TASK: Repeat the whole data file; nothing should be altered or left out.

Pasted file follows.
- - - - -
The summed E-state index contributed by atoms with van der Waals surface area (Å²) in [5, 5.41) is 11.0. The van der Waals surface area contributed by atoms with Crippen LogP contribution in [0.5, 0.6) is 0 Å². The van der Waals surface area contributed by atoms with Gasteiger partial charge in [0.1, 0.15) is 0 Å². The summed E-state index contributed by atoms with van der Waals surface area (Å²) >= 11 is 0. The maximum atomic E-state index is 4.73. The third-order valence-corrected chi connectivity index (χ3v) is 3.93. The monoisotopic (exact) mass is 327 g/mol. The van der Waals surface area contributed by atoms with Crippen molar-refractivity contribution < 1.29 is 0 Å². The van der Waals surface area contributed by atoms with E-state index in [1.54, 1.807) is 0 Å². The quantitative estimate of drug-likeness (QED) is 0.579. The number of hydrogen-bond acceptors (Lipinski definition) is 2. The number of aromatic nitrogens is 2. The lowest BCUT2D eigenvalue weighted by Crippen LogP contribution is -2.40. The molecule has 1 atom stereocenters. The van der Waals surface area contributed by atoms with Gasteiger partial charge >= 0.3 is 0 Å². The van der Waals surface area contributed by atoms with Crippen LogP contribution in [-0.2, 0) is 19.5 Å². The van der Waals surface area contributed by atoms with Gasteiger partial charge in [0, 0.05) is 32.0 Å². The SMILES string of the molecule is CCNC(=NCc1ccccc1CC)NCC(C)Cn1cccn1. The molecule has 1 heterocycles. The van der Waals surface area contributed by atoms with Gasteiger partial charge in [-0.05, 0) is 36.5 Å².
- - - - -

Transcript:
The summed E-state index contributed by atoms with van der Waals surface area (Å²) in [5, 5.41) is 11.0. The van der Waals surface area contributed by atoms with Crippen LogP contribution in [0.5, 0.6) is 0 Å². The van der Waals surface area contributed by atoms with Gasteiger partial charge in [0.1, 0.15) is 0 Å². The summed E-state index contributed by atoms with van der Waals surface area (Å²) >= 11 is 0. The maximum atomic E-state index is 4.73. The third-order valence-corrected chi connectivity index (χ3v) is 3.93. The monoisotopic (exact) mass is 327 g/mol. The van der Waals surface area contributed by atoms with Crippen molar-refractivity contribution < 1.29 is 0 Å². The van der Waals surface area contributed by atoms with E-state index in [1.54, 1.807) is 0 Å². The quantitative estimate of drug-likeness (QED) is 0.579. The number of hydrogen-bond acceptors (Lipinski definition) is 2. The number of aromatic nitrogens is 2. The lowest BCUT2D eigenvalue weighted by Crippen LogP contribution is -2.40. The molecule has 1 atom stereocenters. The van der Waals surface area contributed by atoms with Gasteiger partial charge >= 0.3 is 0 Å². The van der Waals surface area contributed by atoms with Crippen LogP contribution in [-0.2, 0) is 19.5 Å². The van der Waals surface area contributed by atoms with Gasteiger partial charge in [0, 0.05) is 32.0 Å². The SMILES string of the molecule is CCNC(=NCc1ccccc1CC)NCC(C)Cn1cccn1. The molecule has 1 heterocycles. The van der Waals surface area contributed by atoms with Gasteiger partial charge in [-0.05, 0) is 36.5 Å².